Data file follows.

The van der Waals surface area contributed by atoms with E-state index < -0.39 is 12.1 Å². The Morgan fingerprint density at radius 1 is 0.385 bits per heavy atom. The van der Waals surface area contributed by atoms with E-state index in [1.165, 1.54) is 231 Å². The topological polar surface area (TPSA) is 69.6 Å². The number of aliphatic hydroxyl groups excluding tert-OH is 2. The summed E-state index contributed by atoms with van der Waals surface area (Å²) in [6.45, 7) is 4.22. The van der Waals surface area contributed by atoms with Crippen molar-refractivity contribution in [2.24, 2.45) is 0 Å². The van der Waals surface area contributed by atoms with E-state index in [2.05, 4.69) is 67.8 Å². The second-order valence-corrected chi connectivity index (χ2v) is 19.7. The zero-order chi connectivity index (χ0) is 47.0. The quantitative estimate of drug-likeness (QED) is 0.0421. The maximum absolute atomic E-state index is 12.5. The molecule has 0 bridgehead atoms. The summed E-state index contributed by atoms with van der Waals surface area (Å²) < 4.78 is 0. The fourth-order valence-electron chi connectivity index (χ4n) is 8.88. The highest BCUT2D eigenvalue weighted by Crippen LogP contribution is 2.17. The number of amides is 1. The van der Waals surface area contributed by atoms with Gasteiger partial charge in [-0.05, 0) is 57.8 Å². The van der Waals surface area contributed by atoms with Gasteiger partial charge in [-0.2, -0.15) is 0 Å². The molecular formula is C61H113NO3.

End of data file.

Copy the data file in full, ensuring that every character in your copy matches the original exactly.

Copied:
The van der Waals surface area contributed by atoms with E-state index < -0.39 is 12.1 Å². The Morgan fingerprint density at radius 1 is 0.385 bits per heavy atom. The van der Waals surface area contributed by atoms with E-state index in [1.165, 1.54) is 231 Å². The topological polar surface area (TPSA) is 69.6 Å². The number of aliphatic hydroxyl groups excluding tert-OH is 2. The summed E-state index contributed by atoms with van der Waals surface area (Å²) in [6.45, 7) is 4.22. The van der Waals surface area contributed by atoms with Crippen molar-refractivity contribution in [2.24, 2.45) is 0 Å². The van der Waals surface area contributed by atoms with E-state index in [2.05, 4.69) is 67.8 Å². The second-order valence-corrected chi connectivity index (χ2v) is 19.7. The zero-order chi connectivity index (χ0) is 47.0. The quantitative estimate of drug-likeness (QED) is 0.0421. The maximum absolute atomic E-state index is 12.5. The molecule has 0 bridgehead atoms. The summed E-state index contributed by atoms with van der Waals surface area (Å²) < 4.78 is 0. The fourth-order valence-electron chi connectivity index (χ4n) is 8.88. The highest BCUT2D eigenvalue weighted by Crippen LogP contribution is 2.17. The number of amides is 1. The van der Waals surface area contributed by atoms with Gasteiger partial charge in [-0.05, 0) is 57.8 Å². The van der Waals surface area contributed by atoms with Gasteiger partial charge in [-0.2, -0.15) is 0 Å². The molecular formula is C61H113NO3.